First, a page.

Helen - Oh, grounded, that's a good pun, isn't it? <laugh>. But I think for me, being an astronaut became just part of my life. And although it was weird to start with feeling somehow, because I was very well known, so going around the shops would take me half an hour to buy a tin of beans <laugh> because people would find me and ask me what it was like. And that was lovely in many respects because it showed how interested people were with that mission, and made me more and more keen to talk about it, I suppose. But I needed to get a job. I needed to pay the rent, I had bills. It wasn't as though I was suddenly a wealthy millionaire or anything. So I did have to find something, not just that I wanted to do, but find an income as well. So there was some basic stuff that I had to get going in life. And perhaps that's what kept it all there. And my friends very quickly found out. Your friends, the good friends, are your friends and they will support you through thick and thin. I felt sorry for them and my family members sometimes when we might have been a bit intruded upon by some people, but people were doing it with the best of intentions. And it is lovely when people do that. And so I think I've managed to live a life whereby I've managed to keep that notoriety just enough. So we can come here in Cambridge and I can walk down this lovely public footpath and nobody recognises me. In context, they might do. And if I'm sitting next to a spacecraft or something, or if I go to a science museum, then maybe they would, but I can be in public and, by and large, I can just be me with my friends, with my family, that's great. But if I do want to talk about space, if I do want to do a bit of that science communication, that's also there too. So yeah, I've tried to manage it and keep that balance.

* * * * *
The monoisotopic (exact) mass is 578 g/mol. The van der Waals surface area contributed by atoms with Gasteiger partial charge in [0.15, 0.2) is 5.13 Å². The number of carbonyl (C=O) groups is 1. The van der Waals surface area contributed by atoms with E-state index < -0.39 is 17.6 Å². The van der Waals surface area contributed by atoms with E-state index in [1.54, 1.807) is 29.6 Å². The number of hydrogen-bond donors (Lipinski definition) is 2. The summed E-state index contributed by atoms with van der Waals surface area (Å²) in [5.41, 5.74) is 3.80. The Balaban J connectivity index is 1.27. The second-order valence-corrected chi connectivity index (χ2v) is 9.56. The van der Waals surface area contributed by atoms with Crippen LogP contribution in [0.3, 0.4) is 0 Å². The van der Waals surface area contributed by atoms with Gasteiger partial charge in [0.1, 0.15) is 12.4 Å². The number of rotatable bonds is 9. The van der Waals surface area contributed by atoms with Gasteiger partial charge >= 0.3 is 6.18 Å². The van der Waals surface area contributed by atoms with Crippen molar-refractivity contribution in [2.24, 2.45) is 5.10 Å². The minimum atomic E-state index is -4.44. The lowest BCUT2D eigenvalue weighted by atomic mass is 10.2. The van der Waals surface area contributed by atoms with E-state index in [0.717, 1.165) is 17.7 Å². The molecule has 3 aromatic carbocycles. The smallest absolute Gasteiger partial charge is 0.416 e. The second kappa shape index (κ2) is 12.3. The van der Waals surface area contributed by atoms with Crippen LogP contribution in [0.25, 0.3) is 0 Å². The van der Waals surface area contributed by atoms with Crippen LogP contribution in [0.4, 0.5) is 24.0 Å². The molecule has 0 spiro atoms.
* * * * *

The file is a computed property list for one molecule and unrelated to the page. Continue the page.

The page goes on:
Chris - Last question, often if you ask astronauts, they'll tell you they take sneaky things into space. Did you sneak anything into space?
Helen - What did I sneak? I mean, yes is the quick answer. All sorts of semi-official because of course you can't really sneak a corn beef sandwich anymore, as I think one very early astronaut did. What did I take that was just not special? I had 180 grams of personal luggage. Everything was there, so I didn't even have to take my toothbrush. So 180 grams, it should have been a couple of kilos, but we had to take a spare computer. So suddenly at the last minute he got reduced. But 180 grams, I took a little comic strip that a friend had given me as a paper comic strip and then brought it back and gave it to him. There was a small low value, but I'll call it a jewel, I suppose a crystal, that another friend had given me and I gave that back to her. So yes, they're basically personal items. My mum, many years before, had given me a safety pin, probably when I left home to become a student. You never know when a safety pin might become useful. And I took a safety pin in space. And so that was sort of for my mum, really a safety pin. Oh, you know, I've just remembered. I took my Swiss army knife. Now that probably was most of my 180 grams. And I took that, my commander said 'that might be really useful.' You'd think, why don't you take a knife into space? My goodness. But when I came back to Earth, he said, 'oh, do you mind leaving that behind <laugh>?' And he continued to use it and then he brought it back with him. So he's got that one now.